So last night at the Folk-Jam as we went in I was told that they were singing songs about chickens. Following my wont, I ignored whatever the joke might have been (likely some song involving a drunken redneck and a truck) and tried to think of any chicken song I might know. I quickly thought of a song about a parrot, one about a partridge, one about a hoodie and one about two crows and offered those. The good, liberal folk allowed that parrot tastes much like chicken and that would be ok.

But then I did remember this one and just sang the last two verses:

How can there be a cherry without a stone?
How can there be a chicken that has no bone?
How can there be a story that has no end?
How can there be a baby with no crying?

A cherry in a Manhattan, it has no stone,
A chicken a la King, it has no bone,
A modern novel, it has no end,
A baby when it's strangled, has no crying.

That was acceptable and launched a mini-discussion of other Hostile Baby Rocking songs (see DigTrad).

But I cannot remember where this version comes from. Certainly early-to-mid 60's (from 'modern novel..' if nothing else.) Kingston Trio?


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Subject: RE: Riddle Song - bird without a gall?
From: Uncle_DaveO
Date: 07 Mar 07 - 05:20 PM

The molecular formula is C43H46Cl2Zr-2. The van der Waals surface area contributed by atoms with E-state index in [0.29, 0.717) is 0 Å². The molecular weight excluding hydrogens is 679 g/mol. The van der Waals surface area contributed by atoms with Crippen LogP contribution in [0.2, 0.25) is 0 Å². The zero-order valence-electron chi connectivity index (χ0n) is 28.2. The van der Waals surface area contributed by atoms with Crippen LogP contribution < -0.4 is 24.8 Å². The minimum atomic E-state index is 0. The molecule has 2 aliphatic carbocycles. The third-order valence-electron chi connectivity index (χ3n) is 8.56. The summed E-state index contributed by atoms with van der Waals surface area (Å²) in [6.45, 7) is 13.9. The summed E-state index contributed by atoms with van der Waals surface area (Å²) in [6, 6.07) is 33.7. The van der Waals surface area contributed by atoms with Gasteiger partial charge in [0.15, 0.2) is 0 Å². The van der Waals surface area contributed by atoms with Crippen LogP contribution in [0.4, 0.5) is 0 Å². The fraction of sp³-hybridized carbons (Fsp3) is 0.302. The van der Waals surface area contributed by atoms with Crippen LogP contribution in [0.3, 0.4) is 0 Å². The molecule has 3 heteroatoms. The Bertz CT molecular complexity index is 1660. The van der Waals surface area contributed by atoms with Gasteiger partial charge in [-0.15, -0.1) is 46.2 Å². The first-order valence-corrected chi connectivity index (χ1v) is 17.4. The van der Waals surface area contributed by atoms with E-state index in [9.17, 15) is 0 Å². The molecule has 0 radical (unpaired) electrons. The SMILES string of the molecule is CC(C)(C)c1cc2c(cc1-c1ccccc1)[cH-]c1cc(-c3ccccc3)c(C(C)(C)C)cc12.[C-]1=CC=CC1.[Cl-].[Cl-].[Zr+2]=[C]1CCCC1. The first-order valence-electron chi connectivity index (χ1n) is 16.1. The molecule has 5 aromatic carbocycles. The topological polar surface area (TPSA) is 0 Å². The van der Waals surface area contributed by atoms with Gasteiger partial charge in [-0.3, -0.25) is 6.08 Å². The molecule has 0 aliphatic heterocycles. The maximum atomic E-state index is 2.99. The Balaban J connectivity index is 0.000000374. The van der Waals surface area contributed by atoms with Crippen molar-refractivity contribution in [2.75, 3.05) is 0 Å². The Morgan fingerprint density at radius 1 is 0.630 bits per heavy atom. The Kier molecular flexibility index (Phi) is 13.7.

Tansy (if you're still around here, and see this after 2-1/2 years), you said, in part:

Obviously, I violated some "rule" that exists here.

and later,

I'll not bring anytthing like this up again. My apologies.

and then again

I can see that I've made some horrible Mudcat Etiquette misstep here to provoke such a response.

Not so, Tansy. There are no set etiquette rules around here. I think you may have overreacted to Malcolm Douglas's suggestion, which I think he phrased fairly mildly and politely, (at least in the Mudcat context) and certainly not as angrily bashing you.

Your question was perfectly fine. Had you given a little more of the history, in sort of shorthand terms such as Nerd suggested, it would have been nice, and helpful, but relax a little. Your question, as I said, was perfectly appropriate even without the amplification.

Given your background as well as this particular question, I do hope that you have stuck around long enough to read this. A belated welcome aboard!

Dave Oesterreich


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Subject: RE: Riddle Song - bird without a gall?
From: Abby Sale
Date: 08 Mar 07 - 05:13 PM

refresh
(Now don't make me go ask some doited Yahoo group!)